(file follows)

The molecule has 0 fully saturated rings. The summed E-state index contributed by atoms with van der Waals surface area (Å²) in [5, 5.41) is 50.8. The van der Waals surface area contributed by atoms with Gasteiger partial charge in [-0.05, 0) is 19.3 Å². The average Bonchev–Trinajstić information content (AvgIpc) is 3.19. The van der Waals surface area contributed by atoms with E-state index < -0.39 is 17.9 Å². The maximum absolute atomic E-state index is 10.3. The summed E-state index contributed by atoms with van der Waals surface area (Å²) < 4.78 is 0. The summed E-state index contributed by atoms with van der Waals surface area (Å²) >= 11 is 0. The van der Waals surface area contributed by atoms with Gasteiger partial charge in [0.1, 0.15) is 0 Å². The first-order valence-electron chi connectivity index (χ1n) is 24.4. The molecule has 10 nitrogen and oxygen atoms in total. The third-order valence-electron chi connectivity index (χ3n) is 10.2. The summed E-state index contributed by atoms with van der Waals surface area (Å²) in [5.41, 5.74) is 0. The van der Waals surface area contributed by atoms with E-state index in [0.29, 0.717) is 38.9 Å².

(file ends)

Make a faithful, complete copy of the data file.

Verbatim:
The molecule has 0 fully saturated rings. The summed E-state index contributed by atoms with van der Waals surface area (Å²) in [5, 5.41) is 50.8. The van der Waals surface area contributed by atoms with Gasteiger partial charge in [-0.05, 0) is 19.3 Å². The average Bonchev–Trinajstić information content (AvgIpc) is 3.19. The van der Waals surface area contributed by atoms with E-state index < -0.39 is 17.9 Å². The maximum absolute atomic E-state index is 10.3. The summed E-state index contributed by atoms with van der Waals surface area (Å²) < 4.78 is 0. The summed E-state index contributed by atoms with van der Waals surface area (Å²) >= 11 is 0. The van der Waals surface area contributed by atoms with Gasteiger partial charge in [0.1, 0.15) is 0 Å². The first-order valence-electron chi connectivity index (χ1n) is 24.4. The molecule has 10 nitrogen and oxygen atoms in total. The third-order valence-electron chi connectivity index (χ3n) is 10.2. The summed E-state index contributed by atoms with van der Waals surface area (Å²) in [5.41, 5.74) is 0. The van der Waals surface area contributed by atoms with E-state index in [0.29, 0.717) is 38.9 Å².